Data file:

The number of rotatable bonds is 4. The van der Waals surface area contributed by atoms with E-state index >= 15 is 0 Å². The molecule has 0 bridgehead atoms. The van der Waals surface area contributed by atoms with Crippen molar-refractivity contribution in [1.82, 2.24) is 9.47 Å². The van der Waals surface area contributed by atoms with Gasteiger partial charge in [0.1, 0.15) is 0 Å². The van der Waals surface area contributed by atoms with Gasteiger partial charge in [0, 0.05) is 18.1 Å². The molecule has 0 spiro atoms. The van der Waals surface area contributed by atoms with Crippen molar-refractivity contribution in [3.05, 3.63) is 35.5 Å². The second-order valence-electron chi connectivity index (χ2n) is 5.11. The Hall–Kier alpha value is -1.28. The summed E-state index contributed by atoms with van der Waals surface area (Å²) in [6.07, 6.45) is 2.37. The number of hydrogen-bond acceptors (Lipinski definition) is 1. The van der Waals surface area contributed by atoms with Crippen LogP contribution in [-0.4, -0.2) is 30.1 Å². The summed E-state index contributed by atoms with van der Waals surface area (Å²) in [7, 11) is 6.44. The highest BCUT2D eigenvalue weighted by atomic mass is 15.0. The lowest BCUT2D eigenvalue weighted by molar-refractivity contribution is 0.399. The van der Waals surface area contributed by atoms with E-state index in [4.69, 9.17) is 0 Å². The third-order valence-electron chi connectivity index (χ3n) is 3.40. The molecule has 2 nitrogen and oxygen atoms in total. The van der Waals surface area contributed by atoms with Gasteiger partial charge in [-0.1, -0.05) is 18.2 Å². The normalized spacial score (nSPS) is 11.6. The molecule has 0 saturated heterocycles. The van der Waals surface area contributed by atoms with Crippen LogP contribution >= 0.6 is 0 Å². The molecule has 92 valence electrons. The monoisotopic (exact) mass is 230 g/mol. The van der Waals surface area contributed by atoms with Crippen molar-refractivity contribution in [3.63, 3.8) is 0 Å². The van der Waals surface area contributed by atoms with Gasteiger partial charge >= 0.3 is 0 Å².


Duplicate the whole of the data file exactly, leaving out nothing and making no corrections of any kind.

The number of rotatable bonds is 4. The van der Waals surface area contributed by atoms with E-state index >= 15 is 0 Å². The molecule has 0 bridgehead atoms. The van der Waals surface area contributed by atoms with Crippen molar-refractivity contribution in [1.82, 2.24) is 9.47 Å². The van der Waals surface area contributed by atoms with Gasteiger partial charge in [0.1, 0.15) is 0 Å². The van der Waals surface area contributed by atoms with Gasteiger partial charge in [0, 0.05) is 18.1 Å². The molecule has 0 spiro atoms. The van der Waals surface area contributed by atoms with Crippen molar-refractivity contribution in [3.05, 3.63) is 35.5 Å². The second-order valence-electron chi connectivity index (χ2n) is 5.11. The Hall–Kier alpha value is -1.28. The summed E-state index contributed by atoms with van der Waals surface area (Å²) in [6.07, 6.45) is 2.37. The number of hydrogen-bond acceptors (Lipinski definition) is 1. The van der Waals surface area contributed by atoms with Crippen LogP contribution in [-0.4, -0.2) is 30.1 Å². The summed E-state index contributed by atoms with van der Waals surface area (Å²) in [7, 11) is 6.44. The highest BCUT2D eigenvalue weighted by atomic mass is 15.0. The lowest BCUT2D eigenvalue weighted by molar-refractivity contribution is 0.399. The van der Waals surface area contributed by atoms with E-state index in [4.69, 9.17) is 0 Å². The third-order valence-electron chi connectivity index (χ3n) is 3.40. The molecule has 2 nitrogen and oxygen atoms in total. The van der Waals surface area contributed by atoms with Gasteiger partial charge in [-0.1, -0.05) is 18.2 Å². The normalized spacial score (nSPS) is 11.6. The molecule has 0 saturated heterocycles. The van der Waals surface area contributed by atoms with Crippen LogP contribution >= 0.6 is 0 Å². The molecule has 92 valence electrons. The monoisotopic (exact) mass is 230 g/mol. The van der Waals surface area contributed by atoms with Crippen molar-refractivity contribution in [3.63, 3.8) is 0 Å². The van der Waals surface area contributed by atoms with Gasteiger partial charge >= 0.3 is 0 Å².